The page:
Gov. Phil Bryant in his State of the State Address called for an examination of how Mississippi might implement a performance-based compensation system for teachers
The results of a report – “Effective Teachers and Performance Pay” — compiled by Mississippi State University’s Research and Curriculum Unit that did just that were unveiled Friday at a news conference in Jackson.
The gist: Flexibility is a requirement for any system that rewards teachers for excellence. Specifically, the state can set loose parameters for how a system would operate, but it would be up to a school district’s superintendent to determine what benchmarks teachers would have to meet in order to receive the monetary reward, which could be a bonus or a full-blown pay raise. Officials from MSU’s RCU said that similar programs in other states have shown that leaving a compensation system’s design up to individual district works better than anything else.
Julie Jordan, RCU director, said those benchmarks could take in a number of areas, like graduates rates or scores on specific areas of state tests, and would most likely try to improve an area of a school district that has lagged behind.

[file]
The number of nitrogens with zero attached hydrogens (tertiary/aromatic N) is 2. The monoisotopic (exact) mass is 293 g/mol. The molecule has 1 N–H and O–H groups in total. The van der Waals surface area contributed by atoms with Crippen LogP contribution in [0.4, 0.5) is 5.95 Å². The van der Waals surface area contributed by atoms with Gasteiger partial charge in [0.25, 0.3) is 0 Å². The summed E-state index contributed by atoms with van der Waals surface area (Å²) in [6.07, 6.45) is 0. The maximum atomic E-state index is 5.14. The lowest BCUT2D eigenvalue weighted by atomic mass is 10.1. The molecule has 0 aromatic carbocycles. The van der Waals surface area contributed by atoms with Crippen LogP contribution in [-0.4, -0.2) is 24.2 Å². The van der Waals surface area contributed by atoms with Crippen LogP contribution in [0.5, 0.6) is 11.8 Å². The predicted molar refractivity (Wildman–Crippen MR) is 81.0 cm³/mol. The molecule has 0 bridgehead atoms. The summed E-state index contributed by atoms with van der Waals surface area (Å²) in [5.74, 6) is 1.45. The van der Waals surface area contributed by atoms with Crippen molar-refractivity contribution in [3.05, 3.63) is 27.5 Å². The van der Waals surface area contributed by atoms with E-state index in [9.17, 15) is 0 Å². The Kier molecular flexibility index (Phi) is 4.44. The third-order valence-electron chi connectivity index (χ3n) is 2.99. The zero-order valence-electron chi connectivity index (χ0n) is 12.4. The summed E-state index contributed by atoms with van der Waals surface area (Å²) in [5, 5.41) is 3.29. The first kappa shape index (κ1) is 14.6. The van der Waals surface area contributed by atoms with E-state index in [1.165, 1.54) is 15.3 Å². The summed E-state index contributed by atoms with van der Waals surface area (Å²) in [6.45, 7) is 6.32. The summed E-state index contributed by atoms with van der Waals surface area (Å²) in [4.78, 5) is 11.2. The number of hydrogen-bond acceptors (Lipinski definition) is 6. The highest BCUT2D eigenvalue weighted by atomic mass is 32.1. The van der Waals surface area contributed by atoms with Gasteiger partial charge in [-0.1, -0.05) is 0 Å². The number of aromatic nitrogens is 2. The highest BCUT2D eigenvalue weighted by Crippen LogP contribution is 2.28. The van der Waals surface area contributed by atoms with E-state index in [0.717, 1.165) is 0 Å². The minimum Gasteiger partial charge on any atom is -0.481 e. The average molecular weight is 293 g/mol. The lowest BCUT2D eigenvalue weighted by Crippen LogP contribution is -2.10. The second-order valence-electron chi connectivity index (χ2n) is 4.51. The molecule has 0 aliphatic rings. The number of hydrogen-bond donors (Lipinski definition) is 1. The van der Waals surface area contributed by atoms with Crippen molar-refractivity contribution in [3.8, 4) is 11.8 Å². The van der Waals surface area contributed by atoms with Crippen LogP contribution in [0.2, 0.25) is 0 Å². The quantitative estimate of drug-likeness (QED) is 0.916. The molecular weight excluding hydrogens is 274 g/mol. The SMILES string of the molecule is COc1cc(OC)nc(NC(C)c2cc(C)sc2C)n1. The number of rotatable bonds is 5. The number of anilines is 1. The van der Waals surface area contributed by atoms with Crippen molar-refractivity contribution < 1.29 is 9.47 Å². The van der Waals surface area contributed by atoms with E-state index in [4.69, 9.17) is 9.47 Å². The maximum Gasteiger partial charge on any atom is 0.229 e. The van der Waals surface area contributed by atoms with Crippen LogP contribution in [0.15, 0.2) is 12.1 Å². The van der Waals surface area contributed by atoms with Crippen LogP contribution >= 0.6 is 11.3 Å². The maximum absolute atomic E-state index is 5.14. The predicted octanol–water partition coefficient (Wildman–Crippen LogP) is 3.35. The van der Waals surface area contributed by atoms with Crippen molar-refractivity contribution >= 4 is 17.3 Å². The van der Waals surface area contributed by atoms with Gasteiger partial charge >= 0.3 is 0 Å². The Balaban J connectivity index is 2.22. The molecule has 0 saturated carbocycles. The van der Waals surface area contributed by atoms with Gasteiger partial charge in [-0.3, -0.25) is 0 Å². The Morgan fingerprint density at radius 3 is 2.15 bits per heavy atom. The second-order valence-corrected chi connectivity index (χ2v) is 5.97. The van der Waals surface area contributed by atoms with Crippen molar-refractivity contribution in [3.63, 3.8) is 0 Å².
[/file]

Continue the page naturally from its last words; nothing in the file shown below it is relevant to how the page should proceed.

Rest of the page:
“The single factor most affecting student learning is ineffective teaching,” Jordan said. Jordan added that no performance-based compensation plan without the integration of the M-STAR teacher evaluation system into it. M-STAR – the Mississippi State Teacher Appraisal Rubric – is an assessment system the state Department of Education plans to begin on a pilot basis this fall.
Funding the program would be up to individual superintendents, too. Ideally, Bryant said Friday, the funding would come from the pool of money that has been used for what the state calls “step raises” for teachers who have a certain level of seniority. District supplements could also be used. Bryant didn’t rule out employing one or more existing education funding sources at the state level to pay for it.
The report is nothing more than a recommendation now. Bryant said he hopes that changes come January, when the 2013 legislative session starts. By releasing the report now, nearly six months before the session starts, Bryant said the plan is for legislators to become as familiar as they can with it so when they get to Jackson the legislative process can start immediately.